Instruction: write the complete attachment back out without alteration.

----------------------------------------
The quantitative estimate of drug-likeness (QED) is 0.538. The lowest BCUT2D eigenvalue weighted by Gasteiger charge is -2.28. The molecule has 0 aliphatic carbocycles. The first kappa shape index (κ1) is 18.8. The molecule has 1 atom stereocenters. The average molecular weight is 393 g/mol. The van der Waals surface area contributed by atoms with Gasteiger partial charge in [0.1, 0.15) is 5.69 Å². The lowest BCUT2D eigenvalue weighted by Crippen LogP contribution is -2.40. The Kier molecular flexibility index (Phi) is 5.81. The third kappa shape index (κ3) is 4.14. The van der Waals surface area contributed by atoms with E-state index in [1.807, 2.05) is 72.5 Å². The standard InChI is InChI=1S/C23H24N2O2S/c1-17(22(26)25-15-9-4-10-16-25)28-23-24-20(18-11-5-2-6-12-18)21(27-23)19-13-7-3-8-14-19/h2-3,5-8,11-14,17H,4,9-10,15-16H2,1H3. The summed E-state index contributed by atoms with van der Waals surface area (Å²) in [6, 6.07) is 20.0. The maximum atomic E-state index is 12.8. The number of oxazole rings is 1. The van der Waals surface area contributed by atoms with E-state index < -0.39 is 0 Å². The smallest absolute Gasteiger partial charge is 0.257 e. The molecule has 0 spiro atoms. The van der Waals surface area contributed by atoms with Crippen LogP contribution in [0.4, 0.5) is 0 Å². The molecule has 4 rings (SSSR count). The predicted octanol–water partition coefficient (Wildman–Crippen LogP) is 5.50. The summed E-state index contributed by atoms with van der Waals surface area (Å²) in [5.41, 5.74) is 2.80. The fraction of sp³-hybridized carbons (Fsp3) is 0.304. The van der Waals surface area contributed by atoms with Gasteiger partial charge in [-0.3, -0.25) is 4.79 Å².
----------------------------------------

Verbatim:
The quantitative estimate of drug-likeness (QED) is 0.538. The lowest BCUT2D eigenvalue weighted by Gasteiger charge is -2.28. The molecule has 0 aliphatic carbocycles. The first kappa shape index (κ1) is 18.8. The molecule has 1 atom stereocenters. The average molecular weight is 393 g/mol. The van der Waals surface area contributed by atoms with Gasteiger partial charge in [0.1, 0.15) is 5.69 Å². The lowest BCUT2D eigenvalue weighted by Crippen LogP contribution is -2.40. The Kier molecular flexibility index (Phi) is 5.81. The third kappa shape index (κ3) is 4.14. The van der Waals surface area contributed by atoms with E-state index in [1.807, 2.05) is 72.5 Å². The standard InChI is InChI=1S/C23H24N2O2S/c1-17(22(26)25-15-9-4-10-16-25)28-23-24-20(18-11-5-2-6-12-18)21(27-23)19-13-7-3-8-14-19/h2-3,5-8,11-14,17H,4,9-10,15-16H2,1H3. The summed E-state index contributed by atoms with van der Waals surface area (Å²) in [6, 6.07) is 20.0. The maximum atomic E-state index is 12.8. The number of oxazole rings is 1. The van der Waals surface area contributed by atoms with E-state index < -0.39 is 0 Å². The smallest absolute Gasteiger partial charge is 0.257 e. The molecule has 0 spiro atoms. The van der Waals surface area contributed by atoms with Crippen LogP contribution in [0.4, 0.5) is 0 Å². The molecule has 4 rings (SSSR count). The predicted octanol–water partition coefficient (Wildman–Crippen LogP) is 5.50. The summed E-state index contributed by atoms with van der Waals surface area (Å²) in [5.41, 5.74) is 2.80. The fraction of sp³-hybridized carbons (Fsp3) is 0.304. The van der Waals surface area contributed by atoms with Gasteiger partial charge in [-0.3, -0.25) is 4.79 Å².